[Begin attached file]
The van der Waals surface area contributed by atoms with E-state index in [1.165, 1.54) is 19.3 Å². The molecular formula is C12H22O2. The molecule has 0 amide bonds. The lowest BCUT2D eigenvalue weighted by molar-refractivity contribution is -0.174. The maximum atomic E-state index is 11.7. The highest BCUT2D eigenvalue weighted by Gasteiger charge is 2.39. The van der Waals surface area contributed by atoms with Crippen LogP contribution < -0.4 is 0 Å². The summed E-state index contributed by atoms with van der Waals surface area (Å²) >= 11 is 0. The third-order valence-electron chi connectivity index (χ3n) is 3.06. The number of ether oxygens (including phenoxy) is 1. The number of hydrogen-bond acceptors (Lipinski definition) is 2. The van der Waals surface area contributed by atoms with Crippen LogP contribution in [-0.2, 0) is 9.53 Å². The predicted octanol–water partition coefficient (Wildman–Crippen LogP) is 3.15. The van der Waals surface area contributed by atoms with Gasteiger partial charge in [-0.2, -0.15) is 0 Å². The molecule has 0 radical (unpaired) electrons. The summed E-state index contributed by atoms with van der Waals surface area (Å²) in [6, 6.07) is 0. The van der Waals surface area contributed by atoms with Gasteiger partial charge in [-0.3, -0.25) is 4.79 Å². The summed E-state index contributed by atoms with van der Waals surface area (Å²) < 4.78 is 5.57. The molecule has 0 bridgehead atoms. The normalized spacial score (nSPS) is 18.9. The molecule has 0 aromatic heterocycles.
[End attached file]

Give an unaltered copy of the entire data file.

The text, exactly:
The van der Waals surface area contributed by atoms with E-state index in [1.165, 1.54) is 19.3 Å². The molecular formula is C12H22O2. The molecule has 0 amide bonds. The lowest BCUT2D eigenvalue weighted by molar-refractivity contribution is -0.174. The maximum atomic E-state index is 11.7. The highest BCUT2D eigenvalue weighted by Gasteiger charge is 2.39. The van der Waals surface area contributed by atoms with Crippen LogP contribution < -0.4 is 0 Å². The summed E-state index contributed by atoms with van der Waals surface area (Å²) >= 11 is 0. The third-order valence-electron chi connectivity index (χ3n) is 3.06. The number of ether oxygens (including phenoxy) is 1. The number of hydrogen-bond acceptors (Lipinski definition) is 2. The van der Waals surface area contributed by atoms with Crippen LogP contribution in [-0.2, 0) is 9.53 Å². The predicted octanol–water partition coefficient (Wildman–Crippen LogP) is 3.15. The van der Waals surface area contributed by atoms with Gasteiger partial charge in [-0.2, -0.15) is 0 Å². The molecule has 0 radical (unpaired) electrons. The summed E-state index contributed by atoms with van der Waals surface area (Å²) in [6, 6.07) is 0. The van der Waals surface area contributed by atoms with Gasteiger partial charge in [-0.3, -0.25) is 4.79 Å². The summed E-state index contributed by atoms with van der Waals surface area (Å²) < 4.78 is 5.57. The molecule has 0 bridgehead atoms. The normalized spacial score (nSPS) is 18.9. The molecule has 0 aromatic heterocycles.